The four stages also correlate to the four castes known to our Indo-European ancestors.  Applying this analogy — which again is as much a part of reality as spring and fall — to the history of the United States, it becomes obvious — and ominous — where we stand.  The highest caste in the ancient world was the brahmin or spiritual leaders, analogous to the brave pilgrims who came to this untamed land seeking religious freedom in America.  A century later saw the rise of what corresponds to the second caste, traditionally the warriors or aristocrats, or what for us represents the first great landowning gentry, the Founding Fathers, who defeated the British and wrote the Declaration of Independence.  A century later, following the Industrial Revolution and the sudden creation of unimagined wealth, most Americans — rich or poor, shopkeeper or tycoon — belonged to the third caste, the merchants.  This leads us to the present day, as we transition from a middle-class merchant society to one whose ascendant energy comes from the servants' fourth and final caste.  Thanks to decades of self-interest by the elites supposed to be representing the interests of the people, many Americans from the third caste are being pushed down into the fourth.  Meanwhile, the ranks of the serf caste are purposely increased by the oligarchs at the top via the importation of unskilled third-world immigration, whether legal or illegal.

Key to understanding this so-called "doctrine of the yugas" is that in each of the four stages, one group or form of social organization is the dominant one and the holder of all the culture's moral legitimacy.  Currently, things are so upside-down that in the view of most of the establishment — government, media, education, the entertainment industry, and the business world — an illegal alien who crossed the border this morning, with neither money nor education and thus entirely dependent upon American largesse, has higher "moral value" than a legacy American whose family has been living and paying taxes here for 150 years.  And suppose this simple citizen of the merchant caste criticizes his rulers' importation of the fourth caste from others' lands and demands that they be deported.  In that case, he is branded with the scarlet letter R because — just to chill you to the core and leave no doubt that you're in a cosmic soap opera — per ancient teachings, caste and race overlap.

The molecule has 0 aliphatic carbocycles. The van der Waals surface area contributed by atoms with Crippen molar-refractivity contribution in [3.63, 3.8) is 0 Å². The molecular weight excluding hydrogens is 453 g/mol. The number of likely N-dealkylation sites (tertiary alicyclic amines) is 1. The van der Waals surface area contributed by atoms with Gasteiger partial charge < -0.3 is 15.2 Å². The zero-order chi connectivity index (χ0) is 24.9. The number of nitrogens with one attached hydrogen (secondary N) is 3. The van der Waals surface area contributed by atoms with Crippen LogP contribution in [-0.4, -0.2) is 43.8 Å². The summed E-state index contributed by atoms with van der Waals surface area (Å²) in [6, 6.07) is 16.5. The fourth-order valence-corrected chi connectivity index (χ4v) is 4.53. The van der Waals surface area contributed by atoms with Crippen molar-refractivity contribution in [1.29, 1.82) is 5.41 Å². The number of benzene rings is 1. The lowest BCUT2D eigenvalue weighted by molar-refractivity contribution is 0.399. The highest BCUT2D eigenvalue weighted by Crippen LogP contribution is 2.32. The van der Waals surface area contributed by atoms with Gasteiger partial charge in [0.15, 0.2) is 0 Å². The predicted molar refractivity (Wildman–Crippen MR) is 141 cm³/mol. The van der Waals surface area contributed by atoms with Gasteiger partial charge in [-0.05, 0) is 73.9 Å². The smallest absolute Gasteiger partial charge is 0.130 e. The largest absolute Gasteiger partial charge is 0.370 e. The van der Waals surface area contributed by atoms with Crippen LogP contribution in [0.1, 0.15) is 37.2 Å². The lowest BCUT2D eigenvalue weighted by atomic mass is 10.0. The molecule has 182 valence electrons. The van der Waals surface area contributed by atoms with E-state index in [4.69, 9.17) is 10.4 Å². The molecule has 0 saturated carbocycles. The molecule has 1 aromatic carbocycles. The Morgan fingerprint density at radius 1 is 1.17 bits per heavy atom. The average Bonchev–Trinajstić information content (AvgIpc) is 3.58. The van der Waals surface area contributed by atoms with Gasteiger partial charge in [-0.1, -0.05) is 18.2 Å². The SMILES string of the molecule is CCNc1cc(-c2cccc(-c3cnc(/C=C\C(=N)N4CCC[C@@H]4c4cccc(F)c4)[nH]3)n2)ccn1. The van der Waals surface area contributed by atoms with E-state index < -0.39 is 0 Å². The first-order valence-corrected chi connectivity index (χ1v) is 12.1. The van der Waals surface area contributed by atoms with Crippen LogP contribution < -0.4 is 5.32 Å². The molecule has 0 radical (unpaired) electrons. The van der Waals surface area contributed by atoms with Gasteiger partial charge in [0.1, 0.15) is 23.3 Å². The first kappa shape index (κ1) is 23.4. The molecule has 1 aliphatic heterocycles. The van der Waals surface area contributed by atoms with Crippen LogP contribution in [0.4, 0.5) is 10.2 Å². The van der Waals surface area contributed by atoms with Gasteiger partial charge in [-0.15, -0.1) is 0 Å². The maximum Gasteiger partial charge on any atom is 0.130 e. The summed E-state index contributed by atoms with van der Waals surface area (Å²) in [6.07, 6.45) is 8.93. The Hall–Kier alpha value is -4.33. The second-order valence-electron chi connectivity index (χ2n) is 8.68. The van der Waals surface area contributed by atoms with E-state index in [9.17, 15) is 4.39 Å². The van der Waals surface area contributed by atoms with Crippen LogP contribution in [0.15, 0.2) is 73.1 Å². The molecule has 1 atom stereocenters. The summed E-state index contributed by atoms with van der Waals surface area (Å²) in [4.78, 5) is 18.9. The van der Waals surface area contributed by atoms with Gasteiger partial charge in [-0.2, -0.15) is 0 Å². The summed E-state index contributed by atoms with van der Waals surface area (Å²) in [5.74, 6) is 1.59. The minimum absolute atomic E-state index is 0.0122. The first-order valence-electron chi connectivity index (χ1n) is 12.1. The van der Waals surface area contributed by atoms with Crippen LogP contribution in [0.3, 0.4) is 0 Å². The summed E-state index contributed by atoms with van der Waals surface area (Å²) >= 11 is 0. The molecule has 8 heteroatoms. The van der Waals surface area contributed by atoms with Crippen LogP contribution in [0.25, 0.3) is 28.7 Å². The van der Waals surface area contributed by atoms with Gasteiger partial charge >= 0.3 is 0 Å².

The ancient doctrine of the four ages is key to understanding where we are now, how we got here, and the correct course of action.  It should be clear that winter has fallen upon us, that we are no longer the land of the free and home of the brave but are on an inescapable path to becoming its very opposite.  In winter, the trees are barren, the antithesis of what they were in that verdant springtime.  You cannot plant seeds because the soil won't sustain them.  You can only bunker down, ride it out, and fight off the wolf at the door.  And you can reflect upon what you learned over the year, where things went wrong, and how to do things differently when spring finally comes.

Christian Chensvold is the founder of Traditional Man: Survival Guide for an Age of Crisis (trad-man.com).  His articles and essays have appeared in the LA Times, San Francisco Chronicle, Wall Street Journal, and National Review.